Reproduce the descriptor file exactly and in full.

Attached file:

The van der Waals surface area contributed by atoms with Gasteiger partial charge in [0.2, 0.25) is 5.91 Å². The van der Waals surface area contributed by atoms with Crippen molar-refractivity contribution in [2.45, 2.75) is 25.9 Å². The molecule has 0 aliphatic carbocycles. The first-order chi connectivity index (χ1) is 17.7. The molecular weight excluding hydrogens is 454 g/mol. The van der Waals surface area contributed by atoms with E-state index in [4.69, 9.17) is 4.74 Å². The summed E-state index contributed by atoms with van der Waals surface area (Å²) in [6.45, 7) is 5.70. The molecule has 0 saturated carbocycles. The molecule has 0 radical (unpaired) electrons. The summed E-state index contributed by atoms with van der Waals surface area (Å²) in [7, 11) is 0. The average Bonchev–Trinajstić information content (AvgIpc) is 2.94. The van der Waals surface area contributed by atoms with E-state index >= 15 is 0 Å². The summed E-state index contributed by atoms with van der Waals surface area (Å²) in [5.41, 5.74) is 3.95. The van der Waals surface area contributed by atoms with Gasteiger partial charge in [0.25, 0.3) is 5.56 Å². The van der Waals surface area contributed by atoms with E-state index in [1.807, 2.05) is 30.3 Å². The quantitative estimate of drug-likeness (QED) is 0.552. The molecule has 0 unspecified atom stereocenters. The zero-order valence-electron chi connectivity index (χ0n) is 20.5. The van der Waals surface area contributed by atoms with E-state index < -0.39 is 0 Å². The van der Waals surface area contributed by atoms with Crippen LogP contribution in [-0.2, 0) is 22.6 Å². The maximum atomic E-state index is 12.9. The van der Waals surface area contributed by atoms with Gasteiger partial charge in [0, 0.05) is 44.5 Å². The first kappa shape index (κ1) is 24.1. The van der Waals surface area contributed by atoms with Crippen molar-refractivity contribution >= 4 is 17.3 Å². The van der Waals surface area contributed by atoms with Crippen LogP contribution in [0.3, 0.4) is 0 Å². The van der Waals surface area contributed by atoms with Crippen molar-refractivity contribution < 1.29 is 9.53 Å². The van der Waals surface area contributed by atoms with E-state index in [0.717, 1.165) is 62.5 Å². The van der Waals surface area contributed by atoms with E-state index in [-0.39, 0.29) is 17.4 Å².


The van der Waals surface area contributed by atoms with Gasteiger partial charge in [0.2, 0.25) is 5.91 Å². The van der Waals surface area contributed by atoms with Crippen molar-refractivity contribution in [2.45, 2.75) is 25.9 Å². The molecule has 0 aliphatic carbocycles. The first-order chi connectivity index (χ1) is 17.7. The molecular weight excluding hydrogens is 454 g/mol. The van der Waals surface area contributed by atoms with E-state index in [4.69, 9.17) is 4.74 Å². The summed E-state index contributed by atoms with van der Waals surface area (Å²) in [6.45, 7) is 5.70. The molecule has 0 saturated carbocycles. The molecule has 0 radical (unpaired) electrons. The summed E-state index contributed by atoms with van der Waals surface area (Å²) in [7, 11) is 0. The average Bonchev–Trinajstić information content (AvgIpc) is 2.94. The van der Waals surface area contributed by atoms with E-state index >= 15 is 0 Å². The summed E-state index contributed by atoms with van der Waals surface area (Å²) in [5.41, 5.74) is 3.95. The van der Waals surface area contributed by atoms with Gasteiger partial charge in [0.25, 0.3) is 5.56 Å². The van der Waals surface area contributed by atoms with E-state index in [1.807, 2.05) is 30.3 Å². The quantitative estimate of drug-likeness (QED) is 0.552. The molecule has 0 unspecified atom stereocenters. The zero-order valence-electron chi connectivity index (χ0n) is 20.5. The van der Waals surface area contributed by atoms with E-state index < -0.39 is 0 Å². The van der Waals surface area contributed by atoms with Crippen LogP contribution in [-0.2, 0) is 22.6 Å². The maximum atomic E-state index is 12.9. The van der Waals surface area contributed by atoms with Gasteiger partial charge in [0, 0.05) is 44.5 Å². The first kappa shape index (κ1) is 24.1. The van der Waals surface area contributed by atoms with Crippen molar-refractivity contribution >= 4 is 17.3 Å². The van der Waals surface area contributed by atoms with Crippen LogP contribution in [0.3, 0.4) is 0 Å². The van der Waals surface area contributed by atoms with Crippen molar-refractivity contribution < 1.29 is 9.53 Å². The van der Waals surface area contributed by atoms with E-state index in [0.717, 1.165) is 62.5 Å². The van der Waals surface area contributed by atoms with E-state index in [-0.39, 0.29) is 17.4 Å².